When Sue announced in church the news of Bishop Philip’s nomination, she said that this would evoke a number of different responses both in our own congregation and in the wider diocese. She was not wrong. Even within the team of women clergy here at St Mark’s our responses to the news varied immensely. Shan has written some of her reflections in this month’s Messenger, Sue’s voice has been heard in the press and Sarah will share her reflections more fully in the next Messenger.
On Sunday Sue announced the news of Bishop Philip’s decision to withdraw his acceptance of the nomination. Again she stated that this would provoke very different responses from members of this congregation as well as within the wider diocese. We wonder whether this congregation has truly grasped the diversity within this church?
St Mark’s describes itself as an “inclusive” church and yet there are times when we can be seen as very polarised. Those who hold a minority view within St Mark’s can feel excluded and marginalised. This makes us feel sad. Is it something we are willing to try and look at together?
Within the staff team we have been discussing the term “open” instead of “inclusive”. If we are “open-minded” we are willing to try and see things from different perspectives. If we are an “open church” then we are prepared for people to gather together with a breadth and range of opinion and tradition, we are open to the possibility that we don’t have the whole picture and others may help us to see things that we can’t. We wonder how “open” we are?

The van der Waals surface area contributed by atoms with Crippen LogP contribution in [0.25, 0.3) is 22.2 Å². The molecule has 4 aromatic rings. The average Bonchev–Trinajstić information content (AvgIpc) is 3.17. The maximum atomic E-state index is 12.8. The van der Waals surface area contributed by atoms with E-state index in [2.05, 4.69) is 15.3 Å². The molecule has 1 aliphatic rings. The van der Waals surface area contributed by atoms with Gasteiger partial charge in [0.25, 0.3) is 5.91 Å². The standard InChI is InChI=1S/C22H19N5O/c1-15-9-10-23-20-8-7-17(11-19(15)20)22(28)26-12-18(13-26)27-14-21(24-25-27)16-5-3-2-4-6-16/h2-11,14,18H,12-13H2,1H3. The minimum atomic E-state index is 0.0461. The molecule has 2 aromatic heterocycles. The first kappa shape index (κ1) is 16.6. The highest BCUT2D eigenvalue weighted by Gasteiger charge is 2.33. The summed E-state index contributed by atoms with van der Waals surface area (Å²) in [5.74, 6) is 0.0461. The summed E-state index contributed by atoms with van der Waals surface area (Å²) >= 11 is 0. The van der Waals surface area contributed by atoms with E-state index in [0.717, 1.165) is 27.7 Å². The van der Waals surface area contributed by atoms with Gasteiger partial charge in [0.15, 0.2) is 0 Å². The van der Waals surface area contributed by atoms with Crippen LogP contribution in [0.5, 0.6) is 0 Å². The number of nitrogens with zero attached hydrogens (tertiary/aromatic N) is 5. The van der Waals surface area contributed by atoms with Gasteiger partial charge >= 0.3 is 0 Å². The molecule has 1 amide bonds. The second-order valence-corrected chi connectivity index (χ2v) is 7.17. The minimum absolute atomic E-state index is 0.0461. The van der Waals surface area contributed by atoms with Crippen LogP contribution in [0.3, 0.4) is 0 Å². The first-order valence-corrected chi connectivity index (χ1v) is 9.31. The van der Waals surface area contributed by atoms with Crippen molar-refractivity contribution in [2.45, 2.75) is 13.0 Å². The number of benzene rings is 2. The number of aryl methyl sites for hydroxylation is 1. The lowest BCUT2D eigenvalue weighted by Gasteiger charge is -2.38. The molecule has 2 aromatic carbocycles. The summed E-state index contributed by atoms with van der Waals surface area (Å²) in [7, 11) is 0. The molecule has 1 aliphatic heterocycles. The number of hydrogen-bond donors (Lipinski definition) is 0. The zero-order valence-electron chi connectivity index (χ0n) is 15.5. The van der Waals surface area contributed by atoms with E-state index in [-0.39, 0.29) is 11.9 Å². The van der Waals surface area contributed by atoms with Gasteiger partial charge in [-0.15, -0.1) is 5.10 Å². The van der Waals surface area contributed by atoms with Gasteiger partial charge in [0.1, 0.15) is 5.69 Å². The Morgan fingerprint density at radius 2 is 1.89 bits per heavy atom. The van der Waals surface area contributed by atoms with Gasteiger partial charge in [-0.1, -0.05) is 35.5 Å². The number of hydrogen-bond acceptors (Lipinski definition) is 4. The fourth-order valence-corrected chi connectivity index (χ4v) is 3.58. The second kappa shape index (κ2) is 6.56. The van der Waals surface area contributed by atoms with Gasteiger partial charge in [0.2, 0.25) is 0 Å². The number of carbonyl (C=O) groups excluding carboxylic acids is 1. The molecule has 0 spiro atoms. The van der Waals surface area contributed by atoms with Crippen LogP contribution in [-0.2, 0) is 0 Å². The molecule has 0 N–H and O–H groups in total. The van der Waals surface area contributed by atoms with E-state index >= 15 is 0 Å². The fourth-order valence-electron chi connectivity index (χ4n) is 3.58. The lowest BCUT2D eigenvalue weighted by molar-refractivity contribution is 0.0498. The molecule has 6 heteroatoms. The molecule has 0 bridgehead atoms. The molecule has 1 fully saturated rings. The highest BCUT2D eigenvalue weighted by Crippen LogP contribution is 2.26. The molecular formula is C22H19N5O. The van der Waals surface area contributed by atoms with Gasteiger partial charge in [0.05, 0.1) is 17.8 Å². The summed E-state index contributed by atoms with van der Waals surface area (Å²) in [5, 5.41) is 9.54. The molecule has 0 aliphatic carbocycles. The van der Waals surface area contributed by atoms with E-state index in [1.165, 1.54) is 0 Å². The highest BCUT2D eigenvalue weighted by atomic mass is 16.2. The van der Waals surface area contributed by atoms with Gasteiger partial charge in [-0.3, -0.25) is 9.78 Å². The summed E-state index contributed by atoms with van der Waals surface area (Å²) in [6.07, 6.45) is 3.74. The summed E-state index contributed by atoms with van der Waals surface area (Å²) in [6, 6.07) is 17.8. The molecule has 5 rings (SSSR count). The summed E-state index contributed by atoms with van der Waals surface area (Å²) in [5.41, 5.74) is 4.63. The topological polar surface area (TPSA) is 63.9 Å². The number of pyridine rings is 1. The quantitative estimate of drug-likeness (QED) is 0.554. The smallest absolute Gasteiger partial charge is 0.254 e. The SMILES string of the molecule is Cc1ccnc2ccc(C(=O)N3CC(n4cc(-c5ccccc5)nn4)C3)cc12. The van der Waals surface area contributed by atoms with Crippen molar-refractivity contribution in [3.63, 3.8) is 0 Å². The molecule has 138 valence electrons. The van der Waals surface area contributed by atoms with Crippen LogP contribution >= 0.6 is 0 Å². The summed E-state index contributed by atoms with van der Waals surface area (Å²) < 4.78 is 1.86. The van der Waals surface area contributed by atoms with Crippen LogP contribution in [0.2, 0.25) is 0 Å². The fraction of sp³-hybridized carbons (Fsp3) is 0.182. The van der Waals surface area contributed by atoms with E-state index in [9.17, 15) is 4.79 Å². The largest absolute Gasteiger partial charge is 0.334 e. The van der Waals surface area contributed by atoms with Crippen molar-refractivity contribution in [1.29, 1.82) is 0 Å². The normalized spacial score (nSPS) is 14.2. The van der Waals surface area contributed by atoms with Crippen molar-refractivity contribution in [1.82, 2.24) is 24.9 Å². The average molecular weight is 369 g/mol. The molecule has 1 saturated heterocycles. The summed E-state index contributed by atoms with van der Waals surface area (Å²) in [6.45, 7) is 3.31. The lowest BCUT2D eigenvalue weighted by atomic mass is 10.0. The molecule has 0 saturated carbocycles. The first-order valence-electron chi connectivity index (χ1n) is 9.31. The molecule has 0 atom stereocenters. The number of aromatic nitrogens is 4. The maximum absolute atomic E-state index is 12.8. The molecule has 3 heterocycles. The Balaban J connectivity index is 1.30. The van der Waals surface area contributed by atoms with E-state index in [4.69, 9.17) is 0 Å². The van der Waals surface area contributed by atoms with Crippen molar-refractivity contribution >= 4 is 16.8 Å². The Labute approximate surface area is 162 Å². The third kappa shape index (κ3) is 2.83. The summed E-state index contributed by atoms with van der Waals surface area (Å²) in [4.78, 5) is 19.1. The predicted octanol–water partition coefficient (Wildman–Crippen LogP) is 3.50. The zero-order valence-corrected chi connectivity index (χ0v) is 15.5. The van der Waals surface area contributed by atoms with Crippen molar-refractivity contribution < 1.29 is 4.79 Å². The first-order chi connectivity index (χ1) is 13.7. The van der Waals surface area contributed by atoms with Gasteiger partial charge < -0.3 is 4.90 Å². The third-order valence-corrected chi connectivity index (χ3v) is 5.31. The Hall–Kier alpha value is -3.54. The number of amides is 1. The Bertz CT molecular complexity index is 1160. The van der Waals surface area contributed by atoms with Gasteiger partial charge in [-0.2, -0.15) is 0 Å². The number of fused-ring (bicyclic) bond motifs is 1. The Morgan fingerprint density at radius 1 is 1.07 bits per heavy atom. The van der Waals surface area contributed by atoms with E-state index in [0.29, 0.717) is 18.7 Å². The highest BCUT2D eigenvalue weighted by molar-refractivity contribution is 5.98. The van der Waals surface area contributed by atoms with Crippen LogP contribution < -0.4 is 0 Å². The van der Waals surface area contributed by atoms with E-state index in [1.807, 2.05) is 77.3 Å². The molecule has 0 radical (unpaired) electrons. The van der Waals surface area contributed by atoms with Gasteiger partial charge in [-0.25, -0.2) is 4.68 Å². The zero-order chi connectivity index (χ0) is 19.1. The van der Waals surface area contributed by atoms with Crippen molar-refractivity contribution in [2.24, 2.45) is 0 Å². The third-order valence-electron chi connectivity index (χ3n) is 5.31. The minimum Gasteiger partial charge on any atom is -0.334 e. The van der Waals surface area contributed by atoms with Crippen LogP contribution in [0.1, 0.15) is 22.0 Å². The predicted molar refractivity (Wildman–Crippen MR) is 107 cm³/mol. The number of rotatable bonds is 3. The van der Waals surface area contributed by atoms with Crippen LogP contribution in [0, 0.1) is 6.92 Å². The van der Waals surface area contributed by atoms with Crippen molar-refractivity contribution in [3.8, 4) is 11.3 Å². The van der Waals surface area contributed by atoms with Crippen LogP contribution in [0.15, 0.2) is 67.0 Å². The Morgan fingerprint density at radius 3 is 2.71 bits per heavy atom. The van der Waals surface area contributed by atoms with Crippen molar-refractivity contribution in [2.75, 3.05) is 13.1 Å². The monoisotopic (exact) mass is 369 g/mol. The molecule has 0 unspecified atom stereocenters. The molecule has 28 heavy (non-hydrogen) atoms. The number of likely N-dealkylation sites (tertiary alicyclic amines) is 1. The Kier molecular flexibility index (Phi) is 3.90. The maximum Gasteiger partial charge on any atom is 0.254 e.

On Sunday morning Sue suggested that we might like to try and listen to those with whom we disagree most profoundly; to listen, without judgement, not in order to come to an agreement, but in order to learn something. If we are going to discern a new spirit of trust and mutuality within the church and beyond it then we will all need to keep practising this discipline of openness.
We are proud to be the clergy here at St Mark’s Broomhill. Your support over the last few weeks, whatever your views of what should or should not have happened, has been tremendous. Thank you. We are entering a new chapter of our life together as the body of Christ and we hope and pray that we will continue to learn from each other, whether we agree with each other or not.
In a recent conversation about the frustrations of church life we were encouraged by the advice someone was given by a priest some years ago. He said that she was more than welcome to go looking for a perfect church and, when she found it he would love to know all about it, but she’d better not join it because then it wouldn’t be perfect anymore! Sobering advice!
Rejoicing in our imperfections, and with love,
Sue Hammersley, Sarah Colver and Shan Rush